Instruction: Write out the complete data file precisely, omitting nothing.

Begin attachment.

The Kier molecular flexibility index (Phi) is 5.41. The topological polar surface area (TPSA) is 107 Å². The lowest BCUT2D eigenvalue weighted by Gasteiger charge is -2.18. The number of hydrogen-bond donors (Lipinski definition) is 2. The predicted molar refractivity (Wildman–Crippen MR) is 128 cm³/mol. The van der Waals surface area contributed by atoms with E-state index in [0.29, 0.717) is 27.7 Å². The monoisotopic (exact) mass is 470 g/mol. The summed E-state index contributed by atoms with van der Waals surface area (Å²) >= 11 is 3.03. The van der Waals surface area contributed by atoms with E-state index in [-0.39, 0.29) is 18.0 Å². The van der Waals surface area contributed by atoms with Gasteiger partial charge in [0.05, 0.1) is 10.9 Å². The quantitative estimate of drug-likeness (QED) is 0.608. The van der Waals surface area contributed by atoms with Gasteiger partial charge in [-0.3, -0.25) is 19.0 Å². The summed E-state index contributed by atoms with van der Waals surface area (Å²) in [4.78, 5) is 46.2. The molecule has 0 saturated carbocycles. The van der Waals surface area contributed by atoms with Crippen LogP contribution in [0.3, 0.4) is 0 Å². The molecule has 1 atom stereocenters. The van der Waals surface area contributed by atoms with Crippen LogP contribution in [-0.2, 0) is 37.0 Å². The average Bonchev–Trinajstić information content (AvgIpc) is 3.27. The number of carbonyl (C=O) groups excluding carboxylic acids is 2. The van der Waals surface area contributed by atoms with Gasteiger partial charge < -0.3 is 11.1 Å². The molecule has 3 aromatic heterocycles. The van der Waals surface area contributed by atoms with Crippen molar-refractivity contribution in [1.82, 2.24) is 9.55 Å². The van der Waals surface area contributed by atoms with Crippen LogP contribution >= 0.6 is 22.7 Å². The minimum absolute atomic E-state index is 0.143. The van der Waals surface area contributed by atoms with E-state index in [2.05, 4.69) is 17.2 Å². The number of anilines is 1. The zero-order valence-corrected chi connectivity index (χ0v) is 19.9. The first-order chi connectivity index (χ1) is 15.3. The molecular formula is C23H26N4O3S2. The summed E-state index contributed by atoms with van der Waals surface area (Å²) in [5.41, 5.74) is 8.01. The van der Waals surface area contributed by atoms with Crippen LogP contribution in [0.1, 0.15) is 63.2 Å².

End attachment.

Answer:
The Kier molecular flexibility index (Phi) is 5.41. The topological polar surface area (TPSA) is 107 Å². The lowest BCUT2D eigenvalue weighted by Gasteiger charge is -2.18. The number of hydrogen-bond donors (Lipinski definition) is 2. The predicted molar refractivity (Wildman–Crippen MR) is 128 cm³/mol. The van der Waals surface area contributed by atoms with E-state index in [0.29, 0.717) is 27.7 Å². The monoisotopic (exact) mass is 470 g/mol. The summed E-state index contributed by atoms with van der Waals surface area (Å²) >= 11 is 3.03. The van der Waals surface area contributed by atoms with E-state index in [-0.39, 0.29) is 18.0 Å². The van der Waals surface area contributed by atoms with Gasteiger partial charge in [0.05, 0.1) is 10.9 Å². The quantitative estimate of drug-likeness (QED) is 0.608. The van der Waals surface area contributed by atoms with Gasteiger partial charge in [-0.3, -0.25) is 19.0 Å². The summed E-state index contributed by atoms with van der Waals surface area (Å²) in [4.78, 5) is 46.2. The molecule has 0 saturated carbocycles. The van der Waals surface area contributed by atoms with Crippen LogP contribution in [0.3, 0.4) is 0 Å². The molecule has 1 atom stereocenters. The van der Waals surface area contributed by atoms with Crippen LogP contribution in [-0.2, 0) is 37.0 Å². The average Bonchev–Trinajstić information content (AvgIpc) is 3.27. The number of carbonyl (C=O) groups excluding carboxylic acids is 2. The van der Waals surface area contributed by atoms with Gasteiger partial charge < -0.3 is 11.1 Å². The molecule has 3 aromatic heterocycles. The van der Waals surface area contributed by atoms with Crippen molar-refractivity contribution in [1.82, 2.24) is 9.55 Å². The van der Waals surface area contributed by atoms with Crippen LogP contribution >= 0.6 is 22.7 Å². The minimum absolute atomic E-state index is 0.143. The van der Waals surface area contributed by atoms with E-state index in [2.05, 4.69) is 17.2 Å². The number of anilines is 1. The zero-order valence-corrected chi connectivity index (χ0v) is 19.9. The first-order chi connectivity index (χ1) is 15.3. The molecular formula is C23H26N4O3S2. The summed E-state index contributed by atoms with van der Waals surface area (Å²) in [5.41, 5.74) is 8.01. The van der Waals surface area contributed by atoms with Crippen LogP contribution in [0.1, 0.15) is 63.2 Å².